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    Hi Dale, I would follow BobL's advice. Just because a motor is 'capable' (i.e. labelled and rated) to produce an output of 7.5Hp or whatever, it doesn't mean it will need the equivalent electrical input supply ALL the time. In addition to taking lighter cuts you can always reduce the speed/increase the torque with gearing. Torque is what';s needed for big cuts. If you want to take those big cuts at higher speed, you will need the power to produce that torque at higher speeds.
    The HUGE disadvantage of phase converters in my humble opinion is the fixed frequency. if there are resonances or vibrations in the machine at 50HZ - made MUCH worse by unequal phase angles and voltages - you can;t do a thing about it. With a VFD, you just go up or down a few Hz to stop those resonances - problem gone.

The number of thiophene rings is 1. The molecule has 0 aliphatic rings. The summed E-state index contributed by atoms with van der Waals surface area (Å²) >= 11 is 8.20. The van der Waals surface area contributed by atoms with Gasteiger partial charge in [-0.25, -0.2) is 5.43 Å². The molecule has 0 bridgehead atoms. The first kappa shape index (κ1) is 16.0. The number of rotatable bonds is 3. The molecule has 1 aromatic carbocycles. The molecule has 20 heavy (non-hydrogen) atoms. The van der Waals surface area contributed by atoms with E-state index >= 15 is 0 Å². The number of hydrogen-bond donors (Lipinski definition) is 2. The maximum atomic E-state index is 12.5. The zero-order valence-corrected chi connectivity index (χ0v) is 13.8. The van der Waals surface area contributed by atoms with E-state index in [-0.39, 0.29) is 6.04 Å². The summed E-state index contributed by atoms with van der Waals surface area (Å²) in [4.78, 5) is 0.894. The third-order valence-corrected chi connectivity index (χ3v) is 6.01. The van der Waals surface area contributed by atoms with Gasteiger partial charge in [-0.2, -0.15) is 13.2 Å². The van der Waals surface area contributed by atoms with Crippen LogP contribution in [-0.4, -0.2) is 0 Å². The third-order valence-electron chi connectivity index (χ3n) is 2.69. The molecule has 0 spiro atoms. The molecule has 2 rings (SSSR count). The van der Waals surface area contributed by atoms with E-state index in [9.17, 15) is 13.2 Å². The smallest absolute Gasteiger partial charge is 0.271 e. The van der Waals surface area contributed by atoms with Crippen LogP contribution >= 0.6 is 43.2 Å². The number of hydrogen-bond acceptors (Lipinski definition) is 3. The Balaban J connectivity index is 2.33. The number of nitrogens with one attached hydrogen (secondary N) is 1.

As to price, you will find a 5kW (7.5Hp) VFD for a lot less than a phase converter. 415V Delta motors are the only problem: however, you WILL need a suitably or bigger transformer 240V to 415V for the phase converter too. No way around that in either case. It is possibly cheaper to find a 415V Star motor to suit cheaper than a transformer though.... 2-speed motors are a no-go zone without transformer though

    Your 3Hp bandsaw motor is not problem. Plenty of those motors about in 415Star/240Delta. In fact I have one you can have for a negotiated fee

    PS: how is the hole broaching going?
    Cheers, Joe
    again completely retired - more time to contemplate projects and spend more shed time....

  11. #11
    Join Date
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    I've got a home-rolled rotary converter with 7.5HP idler and 5KVA 240-415 step up transformer. I haven't done an accurate tally of the costs but the transformer alone was about $700 so I'm guessing probably around $1200.